Aidan Buehler is 14 years old. He's an eighth grader in Chapel Hill NC with an interest in drafting. What he did next is remarkable. Instead of just piddling around on his computer like most kids, he contacted Chapel hill architect Lucy Carol Davis to be his mentor on a school-wide design competition. Aidan's house was one of the most elaborate projects. According to his interview with the News and Observer,
"Basically, I designed a house from start to finish,” he said, although it ended up being larger than planned. He laid out rooms and external design features, furnished the house, and added paint and textures. He did not include a plumbing system, electrical system, or internal wiring. “I did put in some vents and designed it so that, with some editing, it could be built legally I should hope,” he said. He got some of his ideas from architecture books he read. “For the most part, however, it was me experimenting with random ideas of mine and seeing if they looked good,” he said. “Although I did go into this project with ideas as to what qualities I wanted in my house, my model was constantly changing.” He estimates that he spent several hundred hours on the project.
George Smart of USModernist Radio chats with Aidan, his dad, Georg Buehler, and Lucy Carol Davis.
Read more here: http://www.newsobserver.com/news/local/community/chapel-hill-news/article29888074.html#storylink=cpy
Nathanial Kahn is a director and producer. He is also the son of architect Louis Kahn, one of the most influential architects of the 20th century. In 2003, he produced the Oscar-nominated film My Architect about the life and work of his dad, interviewing people who knew Kahn including Frank Gehry, Philip Johnson, and I.M. Pei. Kahn created modern buildings with the feel and presence of ancient ruins using concrete. His brilliant projects include the Four Freedoms Park, the Phillips Exeter Library, the Salk Institute, and his most famous work, the National Assembly building in Bangladesh.
Alexandra Lange is the architecture critic for Curbed and a columnist at Dezeen. She is a rising authority and a prolific writer for print and digital publications like Architect, Domus, Dwell, Metropolis, New York Magazine, and the New York Times. Previously a Loeb fellow at the Harvard Graduate School of Design, she taught architecture criticism at New York University and is a leader in the new breed of digital curators, people who curate visually interesting exhibits you see on your screen and not inside a brick and mortar gallery or museum. She is the author of Writing About Architecture: Mastering the Language of Buildings and Cities.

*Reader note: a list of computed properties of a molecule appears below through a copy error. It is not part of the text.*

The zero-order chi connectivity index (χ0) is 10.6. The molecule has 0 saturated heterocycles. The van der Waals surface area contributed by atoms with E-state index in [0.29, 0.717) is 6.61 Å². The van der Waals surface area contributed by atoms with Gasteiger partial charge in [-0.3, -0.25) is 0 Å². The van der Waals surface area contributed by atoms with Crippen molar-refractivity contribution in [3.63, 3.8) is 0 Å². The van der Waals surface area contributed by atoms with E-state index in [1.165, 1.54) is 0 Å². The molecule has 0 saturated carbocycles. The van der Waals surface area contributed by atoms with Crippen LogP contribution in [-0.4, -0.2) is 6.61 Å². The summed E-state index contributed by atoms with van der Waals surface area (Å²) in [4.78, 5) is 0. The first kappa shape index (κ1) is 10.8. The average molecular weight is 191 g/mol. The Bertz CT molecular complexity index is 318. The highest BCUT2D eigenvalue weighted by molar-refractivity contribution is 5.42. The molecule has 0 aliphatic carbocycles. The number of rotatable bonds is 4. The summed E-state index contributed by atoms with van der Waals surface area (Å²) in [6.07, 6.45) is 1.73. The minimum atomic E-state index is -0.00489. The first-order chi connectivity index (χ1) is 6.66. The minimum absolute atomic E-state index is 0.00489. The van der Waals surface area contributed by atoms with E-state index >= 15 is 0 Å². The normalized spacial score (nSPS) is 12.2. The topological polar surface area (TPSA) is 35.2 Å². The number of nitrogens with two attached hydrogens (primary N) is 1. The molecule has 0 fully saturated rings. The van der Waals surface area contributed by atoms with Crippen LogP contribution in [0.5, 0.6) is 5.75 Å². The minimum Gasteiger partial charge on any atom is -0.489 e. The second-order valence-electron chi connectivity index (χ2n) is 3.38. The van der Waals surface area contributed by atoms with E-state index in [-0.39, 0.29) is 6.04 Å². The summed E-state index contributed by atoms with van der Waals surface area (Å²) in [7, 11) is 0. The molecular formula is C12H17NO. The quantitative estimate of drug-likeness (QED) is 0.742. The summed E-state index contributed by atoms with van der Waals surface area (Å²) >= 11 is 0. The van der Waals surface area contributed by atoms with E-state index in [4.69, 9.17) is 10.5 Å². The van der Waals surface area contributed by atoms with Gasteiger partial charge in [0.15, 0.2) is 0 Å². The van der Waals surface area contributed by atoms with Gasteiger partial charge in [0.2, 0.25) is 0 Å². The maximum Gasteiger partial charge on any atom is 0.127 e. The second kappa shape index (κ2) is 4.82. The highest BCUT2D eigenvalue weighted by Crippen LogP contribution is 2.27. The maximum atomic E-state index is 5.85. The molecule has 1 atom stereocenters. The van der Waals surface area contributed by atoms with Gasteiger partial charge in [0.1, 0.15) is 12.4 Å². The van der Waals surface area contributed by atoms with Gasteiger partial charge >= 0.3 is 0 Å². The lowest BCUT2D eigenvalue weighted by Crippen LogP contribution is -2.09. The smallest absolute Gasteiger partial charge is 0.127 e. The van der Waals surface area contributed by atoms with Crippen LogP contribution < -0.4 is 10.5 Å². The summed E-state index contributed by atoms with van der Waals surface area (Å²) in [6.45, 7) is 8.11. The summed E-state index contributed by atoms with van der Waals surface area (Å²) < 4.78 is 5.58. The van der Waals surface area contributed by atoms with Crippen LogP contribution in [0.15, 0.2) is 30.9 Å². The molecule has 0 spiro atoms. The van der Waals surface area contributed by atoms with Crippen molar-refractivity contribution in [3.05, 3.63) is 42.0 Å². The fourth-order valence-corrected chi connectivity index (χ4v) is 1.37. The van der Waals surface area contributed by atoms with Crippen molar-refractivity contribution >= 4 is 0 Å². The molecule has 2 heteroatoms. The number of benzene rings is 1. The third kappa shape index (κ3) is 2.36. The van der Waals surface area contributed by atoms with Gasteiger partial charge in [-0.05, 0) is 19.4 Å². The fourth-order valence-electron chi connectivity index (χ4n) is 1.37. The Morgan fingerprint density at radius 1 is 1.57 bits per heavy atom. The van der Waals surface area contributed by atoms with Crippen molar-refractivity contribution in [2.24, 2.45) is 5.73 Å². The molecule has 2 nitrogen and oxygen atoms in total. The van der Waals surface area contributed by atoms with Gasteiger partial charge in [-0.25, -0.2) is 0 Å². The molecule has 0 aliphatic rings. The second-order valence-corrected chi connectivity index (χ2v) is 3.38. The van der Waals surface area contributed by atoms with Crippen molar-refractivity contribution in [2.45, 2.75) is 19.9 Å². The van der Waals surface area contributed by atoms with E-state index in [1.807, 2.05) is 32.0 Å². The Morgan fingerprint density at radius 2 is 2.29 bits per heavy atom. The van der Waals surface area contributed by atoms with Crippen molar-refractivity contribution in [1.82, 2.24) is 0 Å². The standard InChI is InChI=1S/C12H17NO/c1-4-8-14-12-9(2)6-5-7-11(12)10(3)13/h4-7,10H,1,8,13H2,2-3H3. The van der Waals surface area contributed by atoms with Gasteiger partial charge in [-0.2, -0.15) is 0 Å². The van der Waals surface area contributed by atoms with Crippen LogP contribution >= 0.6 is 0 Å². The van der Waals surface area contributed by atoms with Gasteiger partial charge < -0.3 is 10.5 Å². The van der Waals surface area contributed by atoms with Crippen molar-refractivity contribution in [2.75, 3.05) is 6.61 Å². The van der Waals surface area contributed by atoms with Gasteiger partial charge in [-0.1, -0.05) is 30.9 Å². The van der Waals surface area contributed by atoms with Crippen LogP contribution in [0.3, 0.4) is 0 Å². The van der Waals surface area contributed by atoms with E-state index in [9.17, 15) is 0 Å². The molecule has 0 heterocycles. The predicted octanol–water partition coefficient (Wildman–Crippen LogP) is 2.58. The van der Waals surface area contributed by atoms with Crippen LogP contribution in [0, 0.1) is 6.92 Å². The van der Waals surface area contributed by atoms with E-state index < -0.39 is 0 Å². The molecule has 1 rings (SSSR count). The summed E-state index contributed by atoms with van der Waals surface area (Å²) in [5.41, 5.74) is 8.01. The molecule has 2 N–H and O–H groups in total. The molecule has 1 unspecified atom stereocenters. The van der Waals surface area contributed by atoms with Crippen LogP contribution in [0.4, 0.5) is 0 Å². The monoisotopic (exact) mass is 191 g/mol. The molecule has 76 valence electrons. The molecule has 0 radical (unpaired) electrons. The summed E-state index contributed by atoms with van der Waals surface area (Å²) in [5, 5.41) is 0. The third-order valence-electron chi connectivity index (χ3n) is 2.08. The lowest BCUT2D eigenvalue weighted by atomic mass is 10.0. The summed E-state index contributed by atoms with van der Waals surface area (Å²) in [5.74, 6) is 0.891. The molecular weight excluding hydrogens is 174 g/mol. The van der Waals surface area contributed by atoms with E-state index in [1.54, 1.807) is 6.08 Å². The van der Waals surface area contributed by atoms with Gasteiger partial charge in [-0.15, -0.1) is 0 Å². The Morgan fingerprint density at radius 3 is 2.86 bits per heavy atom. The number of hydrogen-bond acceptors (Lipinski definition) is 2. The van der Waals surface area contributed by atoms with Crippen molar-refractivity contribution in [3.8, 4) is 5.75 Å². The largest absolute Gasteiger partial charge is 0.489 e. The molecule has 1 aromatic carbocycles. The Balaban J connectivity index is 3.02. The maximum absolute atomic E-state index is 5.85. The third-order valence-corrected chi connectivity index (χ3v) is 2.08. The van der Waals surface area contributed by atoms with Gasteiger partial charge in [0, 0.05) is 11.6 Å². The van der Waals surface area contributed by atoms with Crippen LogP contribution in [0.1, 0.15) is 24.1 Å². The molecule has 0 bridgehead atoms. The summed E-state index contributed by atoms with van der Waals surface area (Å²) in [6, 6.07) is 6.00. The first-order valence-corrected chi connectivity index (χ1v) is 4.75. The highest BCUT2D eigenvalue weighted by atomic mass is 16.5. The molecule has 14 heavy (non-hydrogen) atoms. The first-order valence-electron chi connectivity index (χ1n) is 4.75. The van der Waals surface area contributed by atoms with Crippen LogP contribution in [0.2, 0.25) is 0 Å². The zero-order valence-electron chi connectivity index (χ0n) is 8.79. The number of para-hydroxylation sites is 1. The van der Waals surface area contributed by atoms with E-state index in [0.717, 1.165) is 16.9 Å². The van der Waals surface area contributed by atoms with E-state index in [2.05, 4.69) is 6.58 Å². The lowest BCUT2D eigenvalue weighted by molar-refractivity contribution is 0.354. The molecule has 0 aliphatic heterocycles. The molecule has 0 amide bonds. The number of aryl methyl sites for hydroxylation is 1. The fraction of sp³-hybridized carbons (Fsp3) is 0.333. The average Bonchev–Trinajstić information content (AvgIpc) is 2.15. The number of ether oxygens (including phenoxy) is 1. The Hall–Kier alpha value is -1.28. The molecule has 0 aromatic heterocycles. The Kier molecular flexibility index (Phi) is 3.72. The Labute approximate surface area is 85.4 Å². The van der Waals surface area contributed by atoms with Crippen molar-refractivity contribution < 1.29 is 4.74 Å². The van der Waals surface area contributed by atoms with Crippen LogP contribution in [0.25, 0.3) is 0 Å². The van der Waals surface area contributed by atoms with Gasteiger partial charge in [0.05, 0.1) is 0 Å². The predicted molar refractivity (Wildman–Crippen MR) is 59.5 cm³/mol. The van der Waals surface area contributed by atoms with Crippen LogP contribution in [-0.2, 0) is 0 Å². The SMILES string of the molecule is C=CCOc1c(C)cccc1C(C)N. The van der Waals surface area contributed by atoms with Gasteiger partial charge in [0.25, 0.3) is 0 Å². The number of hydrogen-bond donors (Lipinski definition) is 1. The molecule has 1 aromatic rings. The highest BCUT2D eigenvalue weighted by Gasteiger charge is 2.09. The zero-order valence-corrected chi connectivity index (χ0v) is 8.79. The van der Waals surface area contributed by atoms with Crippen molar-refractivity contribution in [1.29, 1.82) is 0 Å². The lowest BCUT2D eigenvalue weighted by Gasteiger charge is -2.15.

Eames Demetrios is the grandson (and namesake) of Charles and Ray Eames and leads the Eames brand which has roared back into the public eye. His mission is communicating, preserving and extending the brilliant work of designers Charles and Ray Eames who were best known by the public for their furniture and for their 125 short films, including the much-heralded-and-still-relevant Powers of Ten. Their Eames Lounge chair for Herman Miller is one of the most popular furniture designs in the world. Demetrios is also creator of Kcymaerxthaere, a global work of three-dimensional fiction exploring stories of imaginary peoples, movements, even physical laws -- and then memorializing these stories on bronze plaques. He has written several books about Charles and Ray Eames—Including An Eames Primer, Eames: Beautiful Details, and The Furniture of Charles and Ray Eames.
Jerry Nowell ran North Carolina’s first all-contemporary furniture store, names, not surprisingly, Nowell’s Contemporary Furniture. He was the third generation of Nowell since 1905 to bring exciting designs like the Eames chair and many other iconic furnishings to the state. In 1968, Nowell's became the first all contemporary furniture store in North Carolina. It was also among the first furniture stores to challenge the “blue laws” prohibiting sales on Sunday and likely the first to hire black salespeople. Jerry closed the store a few years ago to spend more time with his family. The 20,000 sf store is greatly missed as a regional destination for Modernist house owners.